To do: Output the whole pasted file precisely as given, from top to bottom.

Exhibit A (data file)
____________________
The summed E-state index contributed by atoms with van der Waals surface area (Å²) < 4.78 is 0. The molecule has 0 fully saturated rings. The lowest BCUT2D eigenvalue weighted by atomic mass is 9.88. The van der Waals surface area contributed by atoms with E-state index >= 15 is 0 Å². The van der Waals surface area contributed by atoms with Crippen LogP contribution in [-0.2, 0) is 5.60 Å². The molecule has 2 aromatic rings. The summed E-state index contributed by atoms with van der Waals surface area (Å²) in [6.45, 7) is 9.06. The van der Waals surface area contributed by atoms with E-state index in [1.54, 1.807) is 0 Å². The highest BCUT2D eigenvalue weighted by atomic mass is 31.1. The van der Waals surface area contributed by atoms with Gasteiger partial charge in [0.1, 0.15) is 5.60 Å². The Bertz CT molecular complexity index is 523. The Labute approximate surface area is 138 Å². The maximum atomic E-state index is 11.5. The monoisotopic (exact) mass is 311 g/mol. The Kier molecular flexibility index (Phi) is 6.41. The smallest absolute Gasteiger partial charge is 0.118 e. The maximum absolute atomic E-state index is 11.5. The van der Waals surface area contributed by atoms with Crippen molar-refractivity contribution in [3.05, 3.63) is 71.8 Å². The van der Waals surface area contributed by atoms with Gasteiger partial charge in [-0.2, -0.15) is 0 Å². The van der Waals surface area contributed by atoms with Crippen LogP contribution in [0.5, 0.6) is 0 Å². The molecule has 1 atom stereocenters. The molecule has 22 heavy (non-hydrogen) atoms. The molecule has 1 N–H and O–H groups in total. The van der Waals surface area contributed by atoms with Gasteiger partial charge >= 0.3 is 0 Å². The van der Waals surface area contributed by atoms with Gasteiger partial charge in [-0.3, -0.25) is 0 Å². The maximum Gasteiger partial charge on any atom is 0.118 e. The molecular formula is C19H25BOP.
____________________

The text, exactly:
The summed E-state index contributed by atoms with van der Waals surface area (Å²) < 4.78 is 0. The molecule has 0 fully saturated rings. The lowest BCUT2D eigenvalue weighted by atomic mass is 9.88. The van der Waals surface area contributed by atoms with E-state index >= 15 is 0 Å². The van der Waals surface area contributed by atoms with Crippen LogP contribution in [-0.2, 0) is 5.60 Å². The molecule has 2 aromatic rings. The summed E-state index contributed by atoms with van der Waals surface area (Å²) in [6.45, 7) is 9.06. The van der Waals surface area contributed by atoms with E-state index in [1.54, 1.807) is 0 Å². The highest BCUT2D eigenvalue weighted by atomic mass is 31.1. The van der Waals surface area contributed by atoms with Gasteiger partial charge in [0.1, 0.15) is 5.60 Å². The Bertz CT molecular complexity index is 523. The Labute approximate surface area is 138 Å². The maximum atomic E-state index is 11.5. The monoisotopic (exact) mass is 311 g/mol. The Kier molecular flexibility index (Phi) is 6.41. The smallest absolute Gasteiger partial charge is 0.118 e. The maximum absolute atomic E-state index is 11.5. The van der Waals surface area contributed by atoms with Crippen molar-refractivity contribution in [3.05, 3.63) is 71.8 Å². The van der Waals surface area contributed by atoms with Gasteiger partial charge in [-0.2, -0.15) is 0 Å². The van der Waals surface area contributed by atoms with Crippen LogP contribution in [0.5, 0.6) is 0 Å². The molecule has 1 atom stereocenters. The molecule has 22 heavy (non-hydrogen) atoms. The molecule has 1 N–H and O–H groups in total. The van der Waals surface area contributed by atoms with Gasteiger partial charge >= 0.3 is 0 Å². The van der Waals surface area contributed by atoms with Gasteiger partial charge in [-0.3, -0.25) is 0 Å². The maximum Gasteiger partial charge on any atom is 0.118 e. The molecular formula is C19H25BOP.